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Susan E. Reynolds Newcomb left plenty of her materials in the collection as well. This is a diary entry from New Year’s Day, 1896. She expresses a positive outlook for the new year, despite the “perfect gale from the northwest” that was “very disagreeable.”

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And to add something completely different to the collection, the Newcombs created a scrapbook full of poems and odd little cartoons like this one. There’s a 100% chance that the baby went ahead and at that food anyway, y’all.

 

Want more Newcomb books, letters, and diaries? Have at them over here among our digital collections: http://hdl.handle.net/10605/352417  And if you’d like to see the real deal, contact our ever helpful Reference Staff and they’ll see what they can arrange.

World War I: Mothers, Sons, and Friendship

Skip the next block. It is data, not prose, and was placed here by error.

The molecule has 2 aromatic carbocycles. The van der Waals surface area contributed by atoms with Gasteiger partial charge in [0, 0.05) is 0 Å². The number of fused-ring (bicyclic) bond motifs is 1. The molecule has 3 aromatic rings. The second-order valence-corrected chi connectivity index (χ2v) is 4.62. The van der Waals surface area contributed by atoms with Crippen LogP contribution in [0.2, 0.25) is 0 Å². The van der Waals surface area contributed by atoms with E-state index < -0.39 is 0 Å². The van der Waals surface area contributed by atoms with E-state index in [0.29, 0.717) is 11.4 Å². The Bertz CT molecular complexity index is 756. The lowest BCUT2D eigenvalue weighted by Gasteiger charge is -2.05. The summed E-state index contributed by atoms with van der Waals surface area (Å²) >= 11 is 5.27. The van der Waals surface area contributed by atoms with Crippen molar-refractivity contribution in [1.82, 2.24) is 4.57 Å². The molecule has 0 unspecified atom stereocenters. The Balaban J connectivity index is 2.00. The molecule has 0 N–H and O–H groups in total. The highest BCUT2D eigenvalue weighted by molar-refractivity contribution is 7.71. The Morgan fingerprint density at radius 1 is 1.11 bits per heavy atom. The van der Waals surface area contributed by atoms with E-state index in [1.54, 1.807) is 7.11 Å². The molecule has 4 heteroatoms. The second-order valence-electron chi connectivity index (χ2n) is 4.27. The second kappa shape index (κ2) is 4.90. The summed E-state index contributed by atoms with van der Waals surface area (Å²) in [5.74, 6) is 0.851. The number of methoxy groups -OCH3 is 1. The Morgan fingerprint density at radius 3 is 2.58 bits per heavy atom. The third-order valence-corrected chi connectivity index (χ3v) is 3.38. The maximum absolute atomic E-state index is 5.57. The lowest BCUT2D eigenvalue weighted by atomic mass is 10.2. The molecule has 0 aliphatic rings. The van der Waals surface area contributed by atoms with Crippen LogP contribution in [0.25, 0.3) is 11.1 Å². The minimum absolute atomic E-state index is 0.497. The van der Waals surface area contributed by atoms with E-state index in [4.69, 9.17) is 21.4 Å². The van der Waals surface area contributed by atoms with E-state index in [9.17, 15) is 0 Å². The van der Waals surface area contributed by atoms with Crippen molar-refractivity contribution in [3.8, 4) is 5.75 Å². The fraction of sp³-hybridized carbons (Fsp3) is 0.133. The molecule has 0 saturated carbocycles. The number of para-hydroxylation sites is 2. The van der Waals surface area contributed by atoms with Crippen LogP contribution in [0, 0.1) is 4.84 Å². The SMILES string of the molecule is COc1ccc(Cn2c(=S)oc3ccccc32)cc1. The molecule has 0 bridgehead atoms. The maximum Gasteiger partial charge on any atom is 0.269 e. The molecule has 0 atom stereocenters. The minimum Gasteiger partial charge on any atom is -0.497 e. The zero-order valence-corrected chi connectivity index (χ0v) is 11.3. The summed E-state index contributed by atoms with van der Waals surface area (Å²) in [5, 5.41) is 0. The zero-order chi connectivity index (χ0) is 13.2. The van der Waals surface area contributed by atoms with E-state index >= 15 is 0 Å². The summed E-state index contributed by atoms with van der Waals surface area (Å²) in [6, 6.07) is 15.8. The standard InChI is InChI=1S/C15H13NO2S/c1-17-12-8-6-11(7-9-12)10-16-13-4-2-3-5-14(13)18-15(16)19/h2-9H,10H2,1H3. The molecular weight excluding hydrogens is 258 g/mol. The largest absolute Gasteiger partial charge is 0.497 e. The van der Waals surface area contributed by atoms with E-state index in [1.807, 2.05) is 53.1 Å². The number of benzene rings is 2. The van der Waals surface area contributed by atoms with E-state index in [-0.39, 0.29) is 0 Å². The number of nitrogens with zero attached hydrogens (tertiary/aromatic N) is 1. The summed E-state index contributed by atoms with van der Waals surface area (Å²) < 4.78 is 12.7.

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On Monday, November 11th, 2013 the United States again celebrated Veteran’s Day. With this honored holiday in mind, we’d like to tell the story of a unique portion of one of our collections, the Julia Duggan Hart Papers, 1837-1970; specifically, the final folder in its final box.

Sadly, not every soldier’s story ends with his or her safe return to the United States. Such was often the case during World War I, and was certainly so for Julia Duggan Hart. Her son, Lt. Vernon Hart, served in France in 1918. He was slain along with many of his countrymen shortly after his arrival on the Western front. At that time, the U.S. military rarely returned the bodies of its fallen soldiers to their families back home. This ubiquitous obstacle led to the creation of American Gold Star Mothers, Inc.